This thread was started because I was relieved that the Indiana Fire Marshall rescinded the implementation of adopting sprinkler rules for all haunts irregardless of any grandfathering for the 2011 season. They are going to get more info. The "glee" was not in getting out of being safe, but rather not having to possibly shut down or move because of it. Safety has become a priority with me as with the rest of the industry. I have been in haunting 25 years and have seen great improvements in everything. The regulations have changed because of incidents in 1973, 1984 at haunts and 2000 at a nightclub.

The comments have indeed been great discussion on an issue that we all find controversial, not only in what is needed, but in dealing with the authorities. The associations have been split internally on whether to take the top off the potentially pandoras box and address the issue with state and national authorities. In my state I feel that it is time to have discussions between the haunt operators and the state fire marshall. Most other industries have spokemen, advocates, lobbyists, and experts weigh in on their own fate and it is time to do that in our state.

I think everyone agrees that sprinklers are at the top of the preferred list of items, followed by smoke/fire alarms. The state and local authorities make the final decision on what is mandatory and optional.

The haunt operators that work within the rules, laws, and standards will pay a steep price if someone gets hurt. I feel that it will not from those like us, but the new, inexperienced, or get rich quick schemers. Indiana's Fire Marshall put out an article last year for the public to check the permit of haunts before they enter and to report those without permits. We need to do the same if a permit is not known. Maybe we should have to put our permit number in our advertising like the gaming events. Bottom line is that we all have to help keep the industry safe or it will not be good.

drfrightner
04-28-2011, 12:09 PM
I really like the comments here... and the discussion and its nothing person I don't think against anyone.

Couple things though... I'm always trying to be helpful my comments I make are intended to help. A lot of times you read posts back and forth and you just never know what someone is really saying... you can always pick up a phone and call me 314 504 3970.

If or when I feel like I've said something and someone clearly doesn't understand my intent and or I think I've offended someone I'll pick up a phone and call them and explain. It was nice talking to Mike and I'm glad I was able to explain about how to get a sprinkler system. I've learned a lot from installing over 200 plus attractions and dealing with all sorts of different inspectors.

Let me just say in response to Mikes comments about defending 'small market haunts'...

Guess what Mike... we are ALL SMALL market haunts, or should I say small business owners and operators and all of us have to abide by whatever our local inspectors want us to do. No matter how big your haunt is we are still all small fish in a big pond. I have to deal with all sorts of things myself, and as I explained to you the first year we opened darkness in the new building these guys kept adding stuff everytime my eyes opened and wouldn't let us open for the first 3 weeks we advertised. We opened THREE weeks late... I got sick of it and I was mad and at the end of the rope.

I had to go all the way to the top to resolve the issues... it was all because of some stupid article stating 'HAUNTED HOUSE BURNS DOWN' when all it was was a vacant building that a charity haunt had used the year before. There was NO haunt inside, it was august but the media just ran with the idea... next thing you know all the news outlets want to do safety stories on haunts driving our local inspectors crazy so they put the screws to me.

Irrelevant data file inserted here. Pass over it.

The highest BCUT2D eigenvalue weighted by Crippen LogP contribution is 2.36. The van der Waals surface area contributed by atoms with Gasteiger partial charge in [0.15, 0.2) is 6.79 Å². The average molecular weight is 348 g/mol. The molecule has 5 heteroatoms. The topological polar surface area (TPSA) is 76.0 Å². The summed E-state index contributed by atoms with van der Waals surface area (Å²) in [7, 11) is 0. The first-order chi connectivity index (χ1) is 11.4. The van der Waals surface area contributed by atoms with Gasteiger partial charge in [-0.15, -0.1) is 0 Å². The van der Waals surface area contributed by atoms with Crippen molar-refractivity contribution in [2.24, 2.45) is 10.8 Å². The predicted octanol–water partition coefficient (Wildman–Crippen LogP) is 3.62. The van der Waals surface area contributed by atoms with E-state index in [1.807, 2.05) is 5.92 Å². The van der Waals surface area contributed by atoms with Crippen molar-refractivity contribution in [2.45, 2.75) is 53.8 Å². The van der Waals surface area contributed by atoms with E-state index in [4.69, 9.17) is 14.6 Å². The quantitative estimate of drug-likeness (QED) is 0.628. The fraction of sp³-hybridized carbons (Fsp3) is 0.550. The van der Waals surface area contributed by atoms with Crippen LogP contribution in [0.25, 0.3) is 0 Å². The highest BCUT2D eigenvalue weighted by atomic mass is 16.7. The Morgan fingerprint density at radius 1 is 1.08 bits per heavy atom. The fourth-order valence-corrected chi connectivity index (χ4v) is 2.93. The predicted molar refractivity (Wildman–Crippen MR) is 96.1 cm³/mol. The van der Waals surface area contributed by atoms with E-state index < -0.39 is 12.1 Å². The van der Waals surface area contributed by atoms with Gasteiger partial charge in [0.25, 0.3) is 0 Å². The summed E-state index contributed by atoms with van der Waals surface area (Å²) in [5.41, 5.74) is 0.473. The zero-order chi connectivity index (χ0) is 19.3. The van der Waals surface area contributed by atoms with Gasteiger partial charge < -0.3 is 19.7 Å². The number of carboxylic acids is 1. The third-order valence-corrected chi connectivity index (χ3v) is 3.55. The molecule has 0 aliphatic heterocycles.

It was totally unfair... it cost me something like $80,000 MORE to open than expected.

One stupid story... now understand why I say one fire in a haunt that doesn't have a sprinkler system what they could do to ALL OF US!

I don't want to imagine it! I really don't!

Larry

Spikerip
05-04-2011, 11:31 AM
We're looking for a new location for our haunt. We started with a list of 16 potential locations and quickly eliminated 14 of them because they didn't have sprinklers. Since we know they are required, there isn't any reason for us not to move into a location without them.

I'm currently tracking down a supplier that carries individual units that mount to the ceiling and disperse a chemical instead of water. This way we would avoid running water lines throughout the building. I'm trying to get them to take a booth at MHC. I could consider many more locations if we were able to install this type of a system.

At our last building we had a sprinkler system and 18 chemical fire extinguishers and the FM still made us purchase 4 water pressure extinguishers. I told him that if we had a fire; we wouldn't be attempting to put it out; instead we would be getting everyone out of the damn building and let the fire dept put out the fire. We were in the middle of two fire stations, both within 5 minutes of our building.

For those with an existing building without sprinklers; I understand you feelings. Getting everyone out should be priority #1. Proper training and hold fire drills often to ensure everyone's safety. It's a shame our government feels they need to get involved in every aspect of our lives. I'm sure glad I don't live in CA.

Spike

JamBam
02-22-2012, 01:05 PM
I have a meeting set up with the state fire marshal and dir of building enforcement on March 13 to talk about fire code and regulations.

Trying to get the word out to Indiana haunts to contact me if interested in participating? There is limited space at the first meeting and I need to tell them how many are coming a few days ahead.

We intend on getting a solid relationship built between haunt owners and the fire marshals office. Brett 260-437-5598 brettmolitor@yahoo.com

Thanks,

Brett